Hi everyone, also this morning on the blog I’m delighted to welcome Genevieve Pegg. Genevieve is the Publishing Director for Harper North, a northern based imprint of HarperCollins.
I was really intrigued by Genevieve’s role so I was delighted when she agreed to answer a few questions on her career to date.
Over to you, Genevieve…
1) How did you first become involved in the publishing industry? Did you always plan to become involved when you left school? Did you have any other career plans?
I left university having been told publishing was too competitive, so I signed up with lots of temping agencies while I was working out what to do instead. Luckily, they sent me for an interview at Penguin…
2) You have a background in editing. What was your first editing role at Orion like? How has it helped you in your current role as Publishing Director?
In so many roles right across the business, much of what you learn is on the job training and a key part of that in editorial is learning from a slew of amazing colleagues. I started that process at Penguin and later at Orion – at first as an editorial assistant. Like lots of first and second job roles in the industry it gave me an appreciation for the whole chain of people it takes to create a book – between the talent and hard work of the author and the end experience with the reader, are so many dedicated teams of people. It’s important in editorial to connect those people. And of course, it also gives you a sense of how much a book can evolve from first draft to finished copy.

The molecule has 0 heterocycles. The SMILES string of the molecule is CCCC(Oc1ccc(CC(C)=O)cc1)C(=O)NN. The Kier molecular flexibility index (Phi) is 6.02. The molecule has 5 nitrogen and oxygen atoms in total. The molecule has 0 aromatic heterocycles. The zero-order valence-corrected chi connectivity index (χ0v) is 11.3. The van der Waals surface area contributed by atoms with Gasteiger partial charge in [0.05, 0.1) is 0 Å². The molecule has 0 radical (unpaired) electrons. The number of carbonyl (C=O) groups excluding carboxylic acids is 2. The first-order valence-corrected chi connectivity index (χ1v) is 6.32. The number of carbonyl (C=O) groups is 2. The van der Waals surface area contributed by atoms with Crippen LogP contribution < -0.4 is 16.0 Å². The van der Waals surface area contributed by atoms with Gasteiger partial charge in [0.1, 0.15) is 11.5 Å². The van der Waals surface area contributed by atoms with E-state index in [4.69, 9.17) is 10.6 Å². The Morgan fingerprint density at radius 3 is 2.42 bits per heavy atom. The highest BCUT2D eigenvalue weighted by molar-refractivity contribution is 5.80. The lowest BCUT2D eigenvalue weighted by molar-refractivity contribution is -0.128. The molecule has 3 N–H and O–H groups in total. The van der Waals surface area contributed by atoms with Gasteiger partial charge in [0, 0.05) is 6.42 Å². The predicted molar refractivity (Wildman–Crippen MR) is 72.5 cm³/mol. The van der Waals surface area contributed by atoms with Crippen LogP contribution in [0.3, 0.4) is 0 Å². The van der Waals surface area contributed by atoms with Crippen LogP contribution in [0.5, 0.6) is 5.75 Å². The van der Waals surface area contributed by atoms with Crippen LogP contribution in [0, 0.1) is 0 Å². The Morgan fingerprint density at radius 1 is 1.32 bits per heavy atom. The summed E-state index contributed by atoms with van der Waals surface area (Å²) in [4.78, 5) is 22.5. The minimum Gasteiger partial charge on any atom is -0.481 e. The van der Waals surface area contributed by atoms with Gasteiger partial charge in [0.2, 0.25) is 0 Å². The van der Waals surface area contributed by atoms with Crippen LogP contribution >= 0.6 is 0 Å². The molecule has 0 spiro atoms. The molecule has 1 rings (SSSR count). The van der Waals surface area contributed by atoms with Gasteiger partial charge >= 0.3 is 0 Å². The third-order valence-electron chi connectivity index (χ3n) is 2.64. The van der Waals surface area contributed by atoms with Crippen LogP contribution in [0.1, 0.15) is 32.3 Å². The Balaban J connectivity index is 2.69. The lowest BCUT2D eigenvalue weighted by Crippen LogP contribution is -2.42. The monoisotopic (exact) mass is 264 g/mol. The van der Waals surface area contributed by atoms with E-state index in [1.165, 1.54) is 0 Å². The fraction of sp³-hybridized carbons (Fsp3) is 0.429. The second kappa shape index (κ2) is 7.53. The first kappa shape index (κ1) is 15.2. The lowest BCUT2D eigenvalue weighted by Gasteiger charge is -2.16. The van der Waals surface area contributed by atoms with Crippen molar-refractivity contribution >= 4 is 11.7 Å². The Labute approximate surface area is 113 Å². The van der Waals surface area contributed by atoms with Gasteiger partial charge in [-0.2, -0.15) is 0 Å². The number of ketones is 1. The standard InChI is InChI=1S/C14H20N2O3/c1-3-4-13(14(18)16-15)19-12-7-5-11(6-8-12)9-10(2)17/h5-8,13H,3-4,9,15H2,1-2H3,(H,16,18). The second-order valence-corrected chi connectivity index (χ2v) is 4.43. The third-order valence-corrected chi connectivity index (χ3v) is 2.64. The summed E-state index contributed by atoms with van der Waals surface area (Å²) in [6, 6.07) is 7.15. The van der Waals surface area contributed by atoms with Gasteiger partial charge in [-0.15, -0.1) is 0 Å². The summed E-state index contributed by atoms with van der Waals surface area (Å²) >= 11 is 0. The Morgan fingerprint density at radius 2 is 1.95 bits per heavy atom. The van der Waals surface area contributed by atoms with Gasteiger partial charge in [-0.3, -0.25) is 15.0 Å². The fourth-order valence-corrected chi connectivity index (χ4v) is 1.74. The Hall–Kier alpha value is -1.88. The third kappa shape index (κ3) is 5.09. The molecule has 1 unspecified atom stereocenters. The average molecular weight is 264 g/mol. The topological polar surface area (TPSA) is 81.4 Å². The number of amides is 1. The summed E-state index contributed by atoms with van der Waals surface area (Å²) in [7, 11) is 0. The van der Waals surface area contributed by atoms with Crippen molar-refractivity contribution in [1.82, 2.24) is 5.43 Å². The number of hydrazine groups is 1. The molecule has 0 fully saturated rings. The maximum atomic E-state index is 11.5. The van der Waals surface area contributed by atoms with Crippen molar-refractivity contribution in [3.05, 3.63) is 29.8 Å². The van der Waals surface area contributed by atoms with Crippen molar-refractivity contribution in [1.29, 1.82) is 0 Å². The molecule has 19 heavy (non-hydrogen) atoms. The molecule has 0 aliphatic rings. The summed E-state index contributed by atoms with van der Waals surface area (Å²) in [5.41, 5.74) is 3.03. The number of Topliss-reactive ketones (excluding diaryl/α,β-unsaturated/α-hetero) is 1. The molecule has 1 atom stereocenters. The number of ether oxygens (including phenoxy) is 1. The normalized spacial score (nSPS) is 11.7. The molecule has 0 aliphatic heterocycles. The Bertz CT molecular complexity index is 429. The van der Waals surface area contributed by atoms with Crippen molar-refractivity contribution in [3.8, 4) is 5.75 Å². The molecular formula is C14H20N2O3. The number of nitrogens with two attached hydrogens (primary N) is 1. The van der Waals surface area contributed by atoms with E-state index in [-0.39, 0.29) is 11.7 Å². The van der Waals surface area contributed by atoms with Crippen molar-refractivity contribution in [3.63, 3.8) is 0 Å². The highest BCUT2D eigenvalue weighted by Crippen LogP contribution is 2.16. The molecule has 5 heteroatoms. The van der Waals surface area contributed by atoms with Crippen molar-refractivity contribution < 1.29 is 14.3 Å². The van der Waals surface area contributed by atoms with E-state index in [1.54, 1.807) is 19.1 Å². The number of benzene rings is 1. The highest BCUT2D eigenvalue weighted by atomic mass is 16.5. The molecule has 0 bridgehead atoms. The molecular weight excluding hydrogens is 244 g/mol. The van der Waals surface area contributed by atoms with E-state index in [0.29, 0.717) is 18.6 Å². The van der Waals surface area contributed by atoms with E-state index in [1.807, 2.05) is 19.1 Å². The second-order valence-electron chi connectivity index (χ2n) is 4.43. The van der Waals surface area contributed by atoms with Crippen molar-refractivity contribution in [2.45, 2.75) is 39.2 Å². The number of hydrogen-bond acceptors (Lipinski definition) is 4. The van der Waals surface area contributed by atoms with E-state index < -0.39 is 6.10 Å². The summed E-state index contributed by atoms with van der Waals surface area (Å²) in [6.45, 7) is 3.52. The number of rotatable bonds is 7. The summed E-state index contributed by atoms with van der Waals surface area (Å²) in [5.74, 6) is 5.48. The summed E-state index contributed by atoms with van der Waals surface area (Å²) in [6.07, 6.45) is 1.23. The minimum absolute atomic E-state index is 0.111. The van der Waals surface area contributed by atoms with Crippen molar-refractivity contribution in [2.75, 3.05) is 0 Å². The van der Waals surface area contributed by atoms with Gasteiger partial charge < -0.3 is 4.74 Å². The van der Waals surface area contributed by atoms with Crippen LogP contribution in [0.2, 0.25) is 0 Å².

3) What prompted HarperCollins to set up a northern division? How did you feel about moving from London to Manchester?
Having grown up in North Wales, Manchester always felt like a city of opportunity to me. I moved back north five years ago and started working for myself. But when I first spoke to HarperCollins about their ideas for a northern-based imprint, it really tallied with all the conversations I’d been having with clients about regional diversification, so it seemed the perfect time to join. HarperCollins could see a chance to join the literary scene in the north – publishing from here but for a global audience. And since HarperCollins in the UK is already spread between offices in Glasgow, London and Honley, they welcomed another location.
4) At HarperCollins, what is a typical day for you? Do you have a particular department that you are attached to?
As I’m sure most of your interviewees say, no two days are the same! Since the pandemic has moved us to remote working, maintaining contact and team collaboration is a big part of what I do. As well as working closely with my colleagues, we’d normally all be seeing lots of authors, agents, booksellers, librarians and readers, so making sure those communications continue online is really important – while trying to make sure no one’s burning out from too many emails, videocalls and meetings. But in terms of the publishing, my role is to oversee the shape of the list – looking at what books my team are hoping to acquire, discussing ideas for new projects and where they sit in the market, and making sure every department within the business shares our vision for how to publish each title and help every book reach its widest readership in all formats. In between that, acquiring, editing my own titles is a key process. And in addition to looking at individual titles, I work on the financials and the strategy of the list – planning how to build authors for the long-term as well as on a book by book basis.